Not a lost cause

We must reflect on why the students at SUST protested, and what these protests revealed

Powered by Froala Editor

The recent student protest at the Shahjalal University of Science and Technology (SUST) became subdued since they broke their hunger strike. It came as a relief, as many protesting students had become seriously ill. These students were on hunger strike for more than 163 hours following a protest initiated against hall administrators’ mismanagement. 

Facing non-cooperation from the university authority and followed by attacks by the police, the protest culminated into a demand for the vice-chancellor’s resignation. Even though the protesting students withdrew from the extreme measure, we must reflect on why the students protested and what these protests revealed.

We have witnessed similar student protests in the past few years. Huge student crowds gathered in the streets with demands ranging from over-hauling public transport, enacting new traffic laws, nulling imposed VAT on tuition fees, restructuring the quotas in government jobs, banning student politics on campus, etc. 

However, one could say, on many occasions, the scales of the protests are disproportionate to the practical results achieved in terms of altering politics or public policies. Nonetheless, these protests have substantial implications -- showing us the importance of dissent and protest.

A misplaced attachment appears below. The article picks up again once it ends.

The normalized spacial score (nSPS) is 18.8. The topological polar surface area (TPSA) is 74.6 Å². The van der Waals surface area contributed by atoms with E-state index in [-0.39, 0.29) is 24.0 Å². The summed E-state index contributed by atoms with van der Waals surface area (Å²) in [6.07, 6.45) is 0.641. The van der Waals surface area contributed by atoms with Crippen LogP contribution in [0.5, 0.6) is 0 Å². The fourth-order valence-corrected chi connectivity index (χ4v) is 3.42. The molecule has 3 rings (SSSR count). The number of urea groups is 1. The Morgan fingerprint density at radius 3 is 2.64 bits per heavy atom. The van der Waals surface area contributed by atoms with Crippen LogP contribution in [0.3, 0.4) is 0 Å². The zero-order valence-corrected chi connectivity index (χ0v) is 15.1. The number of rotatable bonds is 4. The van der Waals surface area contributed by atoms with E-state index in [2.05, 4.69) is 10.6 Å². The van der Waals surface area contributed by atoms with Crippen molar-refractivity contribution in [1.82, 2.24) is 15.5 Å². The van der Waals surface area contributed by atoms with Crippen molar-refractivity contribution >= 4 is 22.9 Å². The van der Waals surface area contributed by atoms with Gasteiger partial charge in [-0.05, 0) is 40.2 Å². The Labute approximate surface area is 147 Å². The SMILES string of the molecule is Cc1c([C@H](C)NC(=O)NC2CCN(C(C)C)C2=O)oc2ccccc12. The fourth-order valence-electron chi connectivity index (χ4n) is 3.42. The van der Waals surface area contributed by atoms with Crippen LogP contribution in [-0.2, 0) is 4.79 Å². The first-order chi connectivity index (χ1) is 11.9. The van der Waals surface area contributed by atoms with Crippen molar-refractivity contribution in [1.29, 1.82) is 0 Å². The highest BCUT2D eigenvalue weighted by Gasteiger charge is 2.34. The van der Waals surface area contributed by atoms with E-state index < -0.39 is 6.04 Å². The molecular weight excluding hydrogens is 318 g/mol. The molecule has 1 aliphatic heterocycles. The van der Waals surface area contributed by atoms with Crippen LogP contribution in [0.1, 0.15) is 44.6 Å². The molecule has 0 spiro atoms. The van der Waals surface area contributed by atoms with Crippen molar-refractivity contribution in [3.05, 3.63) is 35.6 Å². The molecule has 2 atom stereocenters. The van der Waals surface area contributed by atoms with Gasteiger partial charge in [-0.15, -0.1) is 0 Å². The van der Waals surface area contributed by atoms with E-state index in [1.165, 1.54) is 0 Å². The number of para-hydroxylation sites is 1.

For example, let us look back to the recent student protest. There was no clear hierarchy among these protesters and no prominent leaders. Moreover, the patterns of camping, fundraising, communicating with the media, interacting with the authorities, etc, reveal egalitarian structures among the protesters. 

Besides the acephalous character of the protesters, they could momentarily reverse the hierarchical nature of the social-institutional structure. For instance, in response to the instruction to vacate the student halls, students rhetorically announced and instructed the teachers and officials to leave their university accommodations. Furthermore, they refused to send a team of representatives to Dhaka and meet and discuss with the education minister.